Our representation in the United States government practically is nonexistent. There is no proof that we as a group of human beings existed beyond the pages of Amy Tan novels. The caricatures on television taught us that we were nerds, deficient at English and social skills, bound by our supposed tiger parents to live out their dreams.
And because we apparently don’t exist to the rest of the United States, the inherent racism my “fascinating” ethnicity faces also ceases to exist.
But still. You enjoy your green tea and kungfu movies and paper lanterns. You love your Chinese 1 class and your Japanese Civilizations course and Wang Leehom. And my goodness, what you would give, if only you could be Asian.
This is something I’ve been thinking about lately.
Why do so many tumblr users, especially female users, comment extensively in the tags, and not in the text box itself? When it gets reblogged, their comments are lost. On many layouts, the tags are hard to see. And perhaps that’s the intention.
Maybe I’m misunderstanding the implications of tagging, or I don’t understand tagging culture. But if seems like a way to put one’s commentary on the side, which is weird because it’s your own blog, why put it on the side? Shouldn’t a blog be your thoughts and posts?
I understand using tags when you want the post to stand on its own, like if it’s a comic or artwork and you want to say “this is amazing” but not too loudly. Actually, even that is sort of odd, when you think about it. Your comment is there, it’s only smaller. More difficult to read. Subdued.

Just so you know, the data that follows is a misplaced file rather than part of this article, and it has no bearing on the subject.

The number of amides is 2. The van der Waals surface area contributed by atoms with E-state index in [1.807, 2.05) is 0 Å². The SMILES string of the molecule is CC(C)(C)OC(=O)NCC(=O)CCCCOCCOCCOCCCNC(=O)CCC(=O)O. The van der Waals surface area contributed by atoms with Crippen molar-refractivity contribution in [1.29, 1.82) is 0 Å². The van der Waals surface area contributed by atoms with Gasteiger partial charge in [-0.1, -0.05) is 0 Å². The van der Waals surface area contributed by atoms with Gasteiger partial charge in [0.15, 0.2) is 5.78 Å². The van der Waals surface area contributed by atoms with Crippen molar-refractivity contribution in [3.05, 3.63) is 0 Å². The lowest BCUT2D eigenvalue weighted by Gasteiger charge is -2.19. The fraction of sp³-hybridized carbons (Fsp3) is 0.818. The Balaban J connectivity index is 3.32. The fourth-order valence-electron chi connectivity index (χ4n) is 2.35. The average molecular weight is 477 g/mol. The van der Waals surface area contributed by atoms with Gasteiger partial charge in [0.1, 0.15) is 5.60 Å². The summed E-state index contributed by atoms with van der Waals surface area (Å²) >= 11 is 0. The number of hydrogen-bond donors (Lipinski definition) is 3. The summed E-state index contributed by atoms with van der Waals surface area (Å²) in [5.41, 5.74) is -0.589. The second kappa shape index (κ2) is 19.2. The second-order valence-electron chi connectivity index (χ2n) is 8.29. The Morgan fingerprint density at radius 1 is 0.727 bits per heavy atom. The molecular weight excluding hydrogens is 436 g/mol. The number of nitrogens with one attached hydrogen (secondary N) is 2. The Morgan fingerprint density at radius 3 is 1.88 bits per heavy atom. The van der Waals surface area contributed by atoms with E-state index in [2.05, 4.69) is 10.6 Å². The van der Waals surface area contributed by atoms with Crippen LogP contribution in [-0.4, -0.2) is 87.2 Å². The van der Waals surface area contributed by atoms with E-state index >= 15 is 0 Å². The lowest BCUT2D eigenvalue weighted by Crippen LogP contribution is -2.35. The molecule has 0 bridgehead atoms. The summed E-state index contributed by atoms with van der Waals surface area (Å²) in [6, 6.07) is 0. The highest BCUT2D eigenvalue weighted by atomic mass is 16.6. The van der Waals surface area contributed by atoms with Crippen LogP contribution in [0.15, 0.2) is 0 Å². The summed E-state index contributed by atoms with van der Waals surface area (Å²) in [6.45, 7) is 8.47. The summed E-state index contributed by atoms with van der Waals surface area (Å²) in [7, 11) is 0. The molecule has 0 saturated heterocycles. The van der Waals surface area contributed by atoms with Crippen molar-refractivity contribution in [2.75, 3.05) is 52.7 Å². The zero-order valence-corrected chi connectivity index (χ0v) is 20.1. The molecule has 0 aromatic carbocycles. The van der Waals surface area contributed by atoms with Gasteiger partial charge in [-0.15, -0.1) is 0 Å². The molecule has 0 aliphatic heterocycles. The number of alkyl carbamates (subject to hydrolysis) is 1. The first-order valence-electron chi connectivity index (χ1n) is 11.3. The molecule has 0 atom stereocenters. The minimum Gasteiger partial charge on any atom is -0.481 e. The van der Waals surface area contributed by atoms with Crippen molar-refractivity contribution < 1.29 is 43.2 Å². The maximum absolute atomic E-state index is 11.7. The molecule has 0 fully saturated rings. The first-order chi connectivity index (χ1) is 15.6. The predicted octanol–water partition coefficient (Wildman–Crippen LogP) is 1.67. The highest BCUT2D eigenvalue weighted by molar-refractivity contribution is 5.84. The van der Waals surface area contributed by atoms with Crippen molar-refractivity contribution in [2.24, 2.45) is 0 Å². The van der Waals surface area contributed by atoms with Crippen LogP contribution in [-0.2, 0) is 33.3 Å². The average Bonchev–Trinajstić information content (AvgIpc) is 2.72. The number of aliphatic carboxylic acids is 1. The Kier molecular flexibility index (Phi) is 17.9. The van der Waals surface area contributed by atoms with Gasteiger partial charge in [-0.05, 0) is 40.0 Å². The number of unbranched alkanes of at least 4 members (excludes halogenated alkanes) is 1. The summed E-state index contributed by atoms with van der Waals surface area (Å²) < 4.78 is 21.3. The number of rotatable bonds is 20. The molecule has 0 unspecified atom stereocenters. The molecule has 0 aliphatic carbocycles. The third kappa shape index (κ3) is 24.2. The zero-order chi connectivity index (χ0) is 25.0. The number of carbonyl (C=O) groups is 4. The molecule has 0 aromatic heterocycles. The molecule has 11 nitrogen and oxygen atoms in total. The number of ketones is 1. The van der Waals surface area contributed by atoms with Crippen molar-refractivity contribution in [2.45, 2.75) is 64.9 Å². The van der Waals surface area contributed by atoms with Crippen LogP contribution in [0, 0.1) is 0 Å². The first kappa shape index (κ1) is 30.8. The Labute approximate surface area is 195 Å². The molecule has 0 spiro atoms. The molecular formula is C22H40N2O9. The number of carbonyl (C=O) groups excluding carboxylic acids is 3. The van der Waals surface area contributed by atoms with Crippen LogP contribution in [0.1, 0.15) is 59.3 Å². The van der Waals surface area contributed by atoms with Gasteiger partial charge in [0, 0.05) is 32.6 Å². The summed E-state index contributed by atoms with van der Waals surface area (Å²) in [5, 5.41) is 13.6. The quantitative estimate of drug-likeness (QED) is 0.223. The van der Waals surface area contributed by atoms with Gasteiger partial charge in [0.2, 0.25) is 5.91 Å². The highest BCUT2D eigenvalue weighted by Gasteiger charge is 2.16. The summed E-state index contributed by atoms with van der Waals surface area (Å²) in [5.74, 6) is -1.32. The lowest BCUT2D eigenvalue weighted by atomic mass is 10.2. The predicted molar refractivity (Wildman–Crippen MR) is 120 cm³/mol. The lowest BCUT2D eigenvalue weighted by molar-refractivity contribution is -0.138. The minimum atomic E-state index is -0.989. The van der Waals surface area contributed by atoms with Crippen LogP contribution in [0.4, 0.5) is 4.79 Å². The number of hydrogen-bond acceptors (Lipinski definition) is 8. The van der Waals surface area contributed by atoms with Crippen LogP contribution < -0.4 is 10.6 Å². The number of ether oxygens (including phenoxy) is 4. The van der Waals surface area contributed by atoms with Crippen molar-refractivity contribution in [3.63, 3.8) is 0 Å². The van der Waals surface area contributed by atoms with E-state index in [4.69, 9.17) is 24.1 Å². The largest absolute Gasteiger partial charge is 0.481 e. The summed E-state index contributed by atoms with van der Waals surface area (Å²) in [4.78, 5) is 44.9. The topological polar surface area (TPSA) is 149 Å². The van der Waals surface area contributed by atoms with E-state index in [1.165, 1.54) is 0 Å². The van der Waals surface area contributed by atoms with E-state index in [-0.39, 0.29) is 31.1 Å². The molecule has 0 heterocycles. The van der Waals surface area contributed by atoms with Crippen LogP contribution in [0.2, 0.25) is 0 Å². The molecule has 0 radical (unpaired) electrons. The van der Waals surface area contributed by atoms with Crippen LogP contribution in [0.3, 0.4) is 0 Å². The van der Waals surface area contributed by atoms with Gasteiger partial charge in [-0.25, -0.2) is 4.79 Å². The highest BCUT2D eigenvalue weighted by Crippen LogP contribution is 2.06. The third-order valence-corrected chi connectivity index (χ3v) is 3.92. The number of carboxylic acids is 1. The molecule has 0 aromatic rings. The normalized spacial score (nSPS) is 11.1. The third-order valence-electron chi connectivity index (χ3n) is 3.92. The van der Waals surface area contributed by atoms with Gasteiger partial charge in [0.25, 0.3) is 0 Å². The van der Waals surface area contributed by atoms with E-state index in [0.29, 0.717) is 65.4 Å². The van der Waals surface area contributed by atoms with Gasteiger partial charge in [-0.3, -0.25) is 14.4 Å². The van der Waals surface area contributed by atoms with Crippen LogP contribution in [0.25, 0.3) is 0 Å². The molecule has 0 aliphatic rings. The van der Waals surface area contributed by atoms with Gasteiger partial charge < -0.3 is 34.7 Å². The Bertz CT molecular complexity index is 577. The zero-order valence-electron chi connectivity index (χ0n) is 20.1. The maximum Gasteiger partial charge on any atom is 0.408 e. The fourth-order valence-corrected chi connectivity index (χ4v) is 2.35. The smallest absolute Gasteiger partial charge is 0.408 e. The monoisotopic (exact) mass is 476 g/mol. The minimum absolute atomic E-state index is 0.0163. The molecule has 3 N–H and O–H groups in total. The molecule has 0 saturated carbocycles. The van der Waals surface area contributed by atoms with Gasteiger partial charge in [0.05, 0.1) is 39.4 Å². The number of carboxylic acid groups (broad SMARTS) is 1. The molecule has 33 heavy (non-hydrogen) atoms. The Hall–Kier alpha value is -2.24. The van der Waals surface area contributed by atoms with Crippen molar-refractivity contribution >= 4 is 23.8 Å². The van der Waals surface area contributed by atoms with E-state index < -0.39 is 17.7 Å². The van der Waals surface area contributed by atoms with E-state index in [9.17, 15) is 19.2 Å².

I guess it makes sense if the post already has a ton of reblogs and is chock full of lines.
But why do it when there’s nothing on the post at all? Or if it’s your own artwork?
I rarely (never) see male bloggers use tagging as a blogging platform. I am beginning to think that in a way, tagging is like the equivalent of saying “well, I think, I guess…” in a quiet voice. It’s a way to minimize, to self-police one’s voice. A way to say “what I’m blogging about here isn’t really important” or what is often explicitly typed out, “just ignore this” or “ignore me”.
It’s a defensive move, a demurring act. It is insecure, like many women are about their opinions, feelings, emotional rants. We are told that these things are not to be shared. But blogging is such a great tool to express oneself. Let’s use the opportunity to make comments, to throw out ideas and stories, to join the conversation. Add comments that can be seen, comments that others can appreciate and read clearly.
I’m not saying that commenting in the tags is a bad thing. Like being a person who speaks very quietly, or never raises their hand in class, it’s a perfectly fine and valid way to be, if that’s your thing. But maybe we should think about why we are doing it. Why our opinions, our feelings, our ideas, even entire stories, deserve to be posted as a side note. Why do we whisper when we can speak? Who and what is telling us be should be ignored?
For people who love tags, keep doing your thing if you want. But consider commenting in the text the next time you have a lot to say, or you have a strong reaction. Know that your ideas are valid and important, and others want to read them, too.